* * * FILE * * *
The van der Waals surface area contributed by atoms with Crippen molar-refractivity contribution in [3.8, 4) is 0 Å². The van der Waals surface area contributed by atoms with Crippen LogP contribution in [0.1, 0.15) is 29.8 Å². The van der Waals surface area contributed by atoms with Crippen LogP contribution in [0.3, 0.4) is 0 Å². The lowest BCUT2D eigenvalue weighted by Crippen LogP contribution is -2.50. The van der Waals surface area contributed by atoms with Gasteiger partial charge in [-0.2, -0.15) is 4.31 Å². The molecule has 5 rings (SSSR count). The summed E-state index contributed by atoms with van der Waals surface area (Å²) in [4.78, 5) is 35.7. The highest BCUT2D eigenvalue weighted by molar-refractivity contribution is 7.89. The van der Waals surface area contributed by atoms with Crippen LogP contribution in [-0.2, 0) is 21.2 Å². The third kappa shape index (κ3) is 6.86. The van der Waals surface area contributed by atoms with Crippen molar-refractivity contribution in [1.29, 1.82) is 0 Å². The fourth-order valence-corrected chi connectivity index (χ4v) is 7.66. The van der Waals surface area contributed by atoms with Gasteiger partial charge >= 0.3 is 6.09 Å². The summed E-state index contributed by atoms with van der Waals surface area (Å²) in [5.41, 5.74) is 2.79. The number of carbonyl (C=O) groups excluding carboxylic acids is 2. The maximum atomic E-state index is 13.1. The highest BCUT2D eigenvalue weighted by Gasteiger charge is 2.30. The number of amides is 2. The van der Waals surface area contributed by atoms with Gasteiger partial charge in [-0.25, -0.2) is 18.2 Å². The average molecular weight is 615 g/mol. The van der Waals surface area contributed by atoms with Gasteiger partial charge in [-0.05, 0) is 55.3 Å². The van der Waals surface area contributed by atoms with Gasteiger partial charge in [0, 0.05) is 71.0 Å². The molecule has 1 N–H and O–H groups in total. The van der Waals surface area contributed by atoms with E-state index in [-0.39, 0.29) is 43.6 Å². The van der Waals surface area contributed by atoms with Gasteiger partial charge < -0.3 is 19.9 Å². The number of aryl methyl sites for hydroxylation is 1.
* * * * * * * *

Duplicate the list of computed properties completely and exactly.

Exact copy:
The van der Waals surface area contributed by atoms with Crippen molar-refractivity contribution in [3.8, 4) is 0 Å². The van der Waals surface area contributed by atoms with Crippen LogP contribution in [0.1, 0.15) is 29.8 Å². The van der Waals surface area contributed by atoms with Crippen LogP contribution in [0.3, 0.4) is 0 Å². The lowest BCUT2D eigenvalue weighted by Crippen LogP contribution is -2.50. The van der Waals surface area contributed by atoms with Gasteiger partial charge in [-0.2, -0.15) is 4.31 Å². The molecule has 5 rings (SSSR count). The summed E-state index contributed by atoms with van der Waals surface area (Å²) in [4.78, 5) is 35.7. The highest BCUT2D eigenvalue weighted by molar-refractivity contribution is 7.89. The van der Waals surface area contributed by atoms with Crippen LogP contribution in [-0.2, 0) is 21.2 Å². The third kappa shape index (κ3) is 6.86. The van der Waals surface area contributed by atoms with Crippen molar-refractivity contribution in [1.29, 1.82) is 0 Å². The fourth-order valence-corrected chi connectivity index (χ4v) is 7.66. The van der Waals surface area contributed by atoms with Gasteiger partial charge >= 0.3 is 6.09 Å². The summed E-state index contributed by atoms with van der Waals surface area (Å²) in [5.41, 5.74) is 2.79. The number of carbonyl (C=O) groups excluding carboxylic acids is 2. The maximum atomic E-state index is 13.1. The highest BCUT2D eigenvalue weighted by Gasteiger charge is 2.30. The number of amides is 2. The van der Waals surface area contributed by atoms with Gasteiger partial charge in [-0.25, -0.2) is 18.2 Å². The average molecular weight is 615 g/mol. The van der Waals surface area contributed by atoms with Gasteiger partial charge in [-0.05, 0) is 55.3 Å². The van der Waals surface area contributed by atoms with Gasteiger partial charge in [0, 0.05) is 71.0 Å². The molecule has 1 N–H and O–H groups in total. The van der Waals surface area contributed by atoms with E-state index in [-0.39, 0.29) is 43.6 Å². The van der Waals surface area contributed by atoms with Gasteiger partial charge < -0.3 is 19.9 Å². The number of aryl methyl sites for hydroxylation is 1.